The National Monetary Commission published a series after the 1906–07 crash: a wonderful set of volumes about reviewing the global financial situation all over the world. David Kinley wrote a book on the U.S Treasury, showing that essentially the Treasury was performing all of the functions that we now think of as part of the Federal Reserve. The Federal Reserve has 12 districts, the Treasury had sub-Treasuries all over the country that were in charge of local development. All of this was privatized under the leadership of J.P. Morgan, who organized the Fed and sponsored President Wilson, who also got the country into war. The Democrats were, from the very beginning, the party of the rentiers, the anti-Labor party, as they are today. They were the sponsors of Wall Street as opposed to the Republicans, who until the 1970s and 80s, had represented industrial capitalism protecting itself from the rentiers.
Looking at the turn of the 20th century, you see the different roads that could have been taken, and you realize that there were many alternatives and that there’s nothing natural in the way that today’s economy is structured. Economists say this is the result of Darwinian struggle for existence, and that’s what the free market is, and there is no alternative as Thatcher said. But there were plenty of alternatives back in the 1890s, when the world seemed to be moving towards socialism of one form or another, especially the Marxian socialism dominated by the wage-earning class which was going to be democratic socialism.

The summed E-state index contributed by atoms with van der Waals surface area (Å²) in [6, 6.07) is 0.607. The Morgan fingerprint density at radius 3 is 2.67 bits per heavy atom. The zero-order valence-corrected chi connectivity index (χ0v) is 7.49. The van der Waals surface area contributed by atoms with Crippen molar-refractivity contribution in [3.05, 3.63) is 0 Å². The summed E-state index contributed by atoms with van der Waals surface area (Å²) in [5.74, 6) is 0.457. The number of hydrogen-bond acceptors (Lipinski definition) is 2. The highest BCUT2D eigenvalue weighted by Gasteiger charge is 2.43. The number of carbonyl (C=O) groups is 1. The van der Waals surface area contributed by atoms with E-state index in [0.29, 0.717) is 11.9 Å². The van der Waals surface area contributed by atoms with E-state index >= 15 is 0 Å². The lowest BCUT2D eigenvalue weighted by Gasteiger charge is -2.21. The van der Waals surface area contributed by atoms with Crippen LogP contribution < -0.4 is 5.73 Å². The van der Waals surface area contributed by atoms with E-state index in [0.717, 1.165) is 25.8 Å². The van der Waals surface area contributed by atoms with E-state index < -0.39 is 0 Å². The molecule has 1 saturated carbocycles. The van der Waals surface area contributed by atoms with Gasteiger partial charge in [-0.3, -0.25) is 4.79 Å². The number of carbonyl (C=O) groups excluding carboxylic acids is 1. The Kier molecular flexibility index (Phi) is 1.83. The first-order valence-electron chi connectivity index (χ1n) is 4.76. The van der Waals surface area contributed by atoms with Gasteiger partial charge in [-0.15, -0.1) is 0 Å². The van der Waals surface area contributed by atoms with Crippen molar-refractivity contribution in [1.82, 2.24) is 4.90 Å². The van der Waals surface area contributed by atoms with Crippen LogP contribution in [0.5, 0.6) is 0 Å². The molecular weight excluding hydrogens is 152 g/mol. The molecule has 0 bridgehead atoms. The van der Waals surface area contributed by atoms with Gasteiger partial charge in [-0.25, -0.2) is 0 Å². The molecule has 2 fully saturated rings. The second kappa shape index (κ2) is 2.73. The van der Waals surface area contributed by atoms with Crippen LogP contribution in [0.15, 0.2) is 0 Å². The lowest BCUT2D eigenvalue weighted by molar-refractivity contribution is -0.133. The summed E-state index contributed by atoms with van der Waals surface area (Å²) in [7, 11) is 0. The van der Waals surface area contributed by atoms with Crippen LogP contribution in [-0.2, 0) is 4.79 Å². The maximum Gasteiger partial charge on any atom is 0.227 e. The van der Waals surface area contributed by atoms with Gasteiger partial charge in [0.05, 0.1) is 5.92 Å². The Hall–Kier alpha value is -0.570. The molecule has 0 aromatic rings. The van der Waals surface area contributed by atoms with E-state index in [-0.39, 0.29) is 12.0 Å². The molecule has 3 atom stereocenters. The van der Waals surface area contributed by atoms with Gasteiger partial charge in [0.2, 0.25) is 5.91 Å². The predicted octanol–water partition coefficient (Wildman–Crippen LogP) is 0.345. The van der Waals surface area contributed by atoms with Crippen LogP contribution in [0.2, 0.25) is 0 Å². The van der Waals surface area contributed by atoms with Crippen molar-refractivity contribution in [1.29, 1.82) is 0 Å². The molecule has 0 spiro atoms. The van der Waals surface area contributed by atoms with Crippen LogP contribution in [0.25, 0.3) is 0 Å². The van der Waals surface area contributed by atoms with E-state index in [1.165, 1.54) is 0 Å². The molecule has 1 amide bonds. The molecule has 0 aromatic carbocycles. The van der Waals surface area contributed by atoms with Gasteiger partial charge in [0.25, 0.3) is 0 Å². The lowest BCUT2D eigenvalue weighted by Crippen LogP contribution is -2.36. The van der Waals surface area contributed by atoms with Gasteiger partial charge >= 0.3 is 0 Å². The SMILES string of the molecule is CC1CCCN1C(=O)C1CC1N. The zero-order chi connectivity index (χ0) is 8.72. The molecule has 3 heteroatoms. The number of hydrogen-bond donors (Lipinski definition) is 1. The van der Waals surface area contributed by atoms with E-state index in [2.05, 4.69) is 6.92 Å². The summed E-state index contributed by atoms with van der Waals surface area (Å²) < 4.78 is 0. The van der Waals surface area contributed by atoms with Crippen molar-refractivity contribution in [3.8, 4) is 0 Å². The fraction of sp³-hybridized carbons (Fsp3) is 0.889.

Instead we have oligarchic socialism in the U.S. and oligarchic state capitalism really isn’t state capitalism. Think of America’s policy as state neo-feudalism, because the purpose of the state is to protect the rents of finance, real-estate, oil, mining, and natural resources. The idea of the Biden Administration — really of both the Republican and Democratic Parties — is that since America has moved its industry and manufacturing to Asia in order to lower the wages here, how can Americans continue to get high-living standards, if it doesn’t produce raw materials or manufacturers? How can it be a post-industrial society, getting rich on economic rents and interest on and profits paid by foreign countries? How can America get rich by being a parasite? That was a problem that the Roman Empire had, and we know what happened to the Roman Empire. It was a problem that the British Empire had, and we know what happened to that: it can’t be done.